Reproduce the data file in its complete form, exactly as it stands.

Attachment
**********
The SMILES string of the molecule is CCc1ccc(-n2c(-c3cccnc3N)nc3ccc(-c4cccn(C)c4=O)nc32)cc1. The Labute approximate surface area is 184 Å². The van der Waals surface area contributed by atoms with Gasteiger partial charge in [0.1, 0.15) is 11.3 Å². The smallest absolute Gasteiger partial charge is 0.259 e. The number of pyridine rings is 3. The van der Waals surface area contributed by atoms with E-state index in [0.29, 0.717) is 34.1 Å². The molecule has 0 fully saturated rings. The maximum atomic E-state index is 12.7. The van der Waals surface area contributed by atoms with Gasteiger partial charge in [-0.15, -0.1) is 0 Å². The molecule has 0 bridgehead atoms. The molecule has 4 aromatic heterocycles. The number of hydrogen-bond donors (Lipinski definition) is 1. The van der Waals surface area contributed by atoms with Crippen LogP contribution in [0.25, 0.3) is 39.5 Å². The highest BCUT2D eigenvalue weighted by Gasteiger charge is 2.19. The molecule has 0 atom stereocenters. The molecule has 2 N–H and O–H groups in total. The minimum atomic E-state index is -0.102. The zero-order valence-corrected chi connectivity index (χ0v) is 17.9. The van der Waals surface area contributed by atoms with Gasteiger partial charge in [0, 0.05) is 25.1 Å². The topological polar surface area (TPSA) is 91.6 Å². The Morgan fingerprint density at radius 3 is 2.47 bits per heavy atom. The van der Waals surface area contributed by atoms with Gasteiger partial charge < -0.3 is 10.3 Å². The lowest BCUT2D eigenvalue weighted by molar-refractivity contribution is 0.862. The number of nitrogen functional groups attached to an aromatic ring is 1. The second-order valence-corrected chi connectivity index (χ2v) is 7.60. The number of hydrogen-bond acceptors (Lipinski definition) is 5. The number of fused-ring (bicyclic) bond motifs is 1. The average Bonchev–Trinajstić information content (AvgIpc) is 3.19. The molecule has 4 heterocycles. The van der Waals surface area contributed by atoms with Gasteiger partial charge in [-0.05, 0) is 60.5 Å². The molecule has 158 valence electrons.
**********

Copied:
The SMILES string of the molecule is CCc1ccc(-n2c(-c3cccnc3N)nc3ccc(-c4cccn(C)c4=O)nc32)cc1. The Labute approximate surface area is 184 Å². The van der Waals surface area contributed by atoms with Gasteiger partial charge in [0.1, 0.15) is 11.3 Å². The smallest absolute Gasteiger partial charge is 0.259 e. The number of pyridine rings is 3. The van der Waals surface area contributed by atoms with E-state index in [0.29, 0.717) is 34.1 Å². The molecule has 0 fully saturated rings. The maximum atomic E-state index is 12.7. The van der Waals surface area contributed by atoms with Gasteiger partial charge in [-0.15, -0.1) is 0 Å². The molecule has 0 bridgehead atoms. The molecule has 4 aromatic heterocycles. The number of hydrogen-bond donors (Lipinski definition) is 1. The van der Waals surface area contributed by atoms with Crippen LogP contribution in [0.25, 0.3) is 39.5 Å². The highest BCUT2D eigenvalue weighted by Gasteiger charge is 2.19. The molecule has 0 atom stereocenters. The molecule has 2 N–H and O–H groups in total. The minimum atomic E-state index is -0.102. The zero-order valence-corrected chi connectivity index (χ0v) is 17.9. The van der Waals surface area contributed by atoms with Gasteiger partial charge in [0, 0.05) is 25.1 Å². The topological polar surface area (TPSA) is 91.6 Å². The Morgan fingerprint density at radius 3 is 2.47 bits per heavy atom. The van der Waals surface area contributed by atoms with Gasteiger partial charge < -0.3 is 10.3 Å². The lowest BCUT2D eigenvalue weighted by molar-refractivity contribution is 0.862. The number of nitrogen functional groups attached to an aromatic ring is 1. The second-order valence-corrected chi connectivity index (χ2v) is 7.60. The number of hydrogen-bond acceptors (Lipinski definition) is 5. The number of fused-ring (bicyclic) bond motifs is 1. The average Bonchev–Trinajstić information content (AvgIpc) is 3.19. The molecule has 4 heterocycles. The van der Waals surface area contributed by atoms with Gasteiger partial charge in [-0.05, 0) is 60.5 Å². The molecule has 158 valence electrons.